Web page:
The Pakistan Cricket Board has finally agreed to back reforms of the International Cricket Council after it was given assurances over its future involvement in financially-beneficial fixtures.
The PCB had opposed proposed changes to cricket's governing body, which would see the "big three" nations of India, Australia and England given greater control of the game and the largest share of revenue.
The reforms were approved by a majority of eight out of 10 countries at an ICC board meeting in February, with Pakistan and Sri Lanka abstaining from voting.
But after a further meeting with the ICC in Dubai on Thursday, the PCB says it will now conditionally support the move, having been promised eight years of series, including one against arch-rivals India, which will earn them three billion rupees (£18.6m).
In a statement on their official website the PCB said: "The PCB announces its conditional support to the revised ICC resolutions regarding the future governance structure and financial model approved previously by all members excluding PCB, thereby ending PCB's isolation within the international community and opening the doors to International Cricket in a vital manner.
"The conditions are signing of mutually beneficial bilateral cricket tours from 2015-23 with all members, especially India."
The statement also included comments from PCB chief Najam Sethi, who said: "We had completed the discussion, consultation and negotiation phase with regard to the revised resolutions. It was important for us to get assurances on bilateral cricket with all Boards, especially India, which we have now received.
"The detailed Future Tour Programs are now being finalized with all, especially India. The fact that the resolutions have been diluted considerably from when these were first presented, and are now unobjectionable encouraged us to support these. "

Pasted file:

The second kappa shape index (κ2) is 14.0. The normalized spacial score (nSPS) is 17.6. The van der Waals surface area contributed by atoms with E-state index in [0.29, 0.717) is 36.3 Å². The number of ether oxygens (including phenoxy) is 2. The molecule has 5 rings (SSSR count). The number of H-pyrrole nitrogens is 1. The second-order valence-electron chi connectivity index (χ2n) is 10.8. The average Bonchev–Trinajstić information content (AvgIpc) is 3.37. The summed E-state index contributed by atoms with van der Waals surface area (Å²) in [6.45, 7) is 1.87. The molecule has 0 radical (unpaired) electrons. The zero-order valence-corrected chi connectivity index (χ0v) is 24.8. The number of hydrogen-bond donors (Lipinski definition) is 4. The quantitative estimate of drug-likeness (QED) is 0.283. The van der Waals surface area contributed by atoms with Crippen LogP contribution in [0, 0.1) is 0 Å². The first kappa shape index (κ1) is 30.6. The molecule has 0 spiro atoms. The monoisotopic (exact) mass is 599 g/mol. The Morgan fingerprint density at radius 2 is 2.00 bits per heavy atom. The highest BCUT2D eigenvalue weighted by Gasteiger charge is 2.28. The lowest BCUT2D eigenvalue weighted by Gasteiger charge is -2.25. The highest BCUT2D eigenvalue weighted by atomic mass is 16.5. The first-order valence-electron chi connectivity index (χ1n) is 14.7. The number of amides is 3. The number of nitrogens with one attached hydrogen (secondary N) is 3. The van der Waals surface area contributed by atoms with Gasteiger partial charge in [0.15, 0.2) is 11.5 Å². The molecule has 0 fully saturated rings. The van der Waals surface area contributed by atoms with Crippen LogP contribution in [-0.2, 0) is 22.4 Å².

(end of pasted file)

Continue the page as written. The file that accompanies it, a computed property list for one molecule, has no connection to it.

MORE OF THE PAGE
Sethi also spoke at a press conference following the news of the PCB's backing of the reforms, at which he said: "We were left isolated in world cricket, we could have gone bankrupt but we agreed to the revamp after getting written assurances of eight years cricket with all member countries including India which will benefit us to the tune of three billion rupees."
India have not played a full Test series with Pakistan since the 2008 terror attacks on Mumbai (a short limited overs series took place in India in December 2012), which New Dehli blamed on militants based across the border.
Pakistan have not hosted any international cricket since attacks on the Sri Lankan team bus in Lahore five years ago.
Sethi has also revealed that suspended Pakistan pace-bowler Mohammad Aamer could get a one-year relaxation on his five-year ban for spot-fixing.
Aamer was banned from all cricket in 2010, along with former national captain Salman Butt and Mohammad Asif, after the trio agreed to bowl deliberate no-balls in return for money during the Lord's Test against England in August of that year.
Last year, the ICC had agreed to form a committee to consider relaxing certain conditions of the ban on Aamer, who was regarded as one of the best young bowlers in international cricket at the time of his suspension.
"The ICC has promised us to consider our request of relaxing of the ban on Aamer and a decision is expected in a meeting in June," said Sethi. "Aamer can get a one year relaxation during which he can play first-class cricket."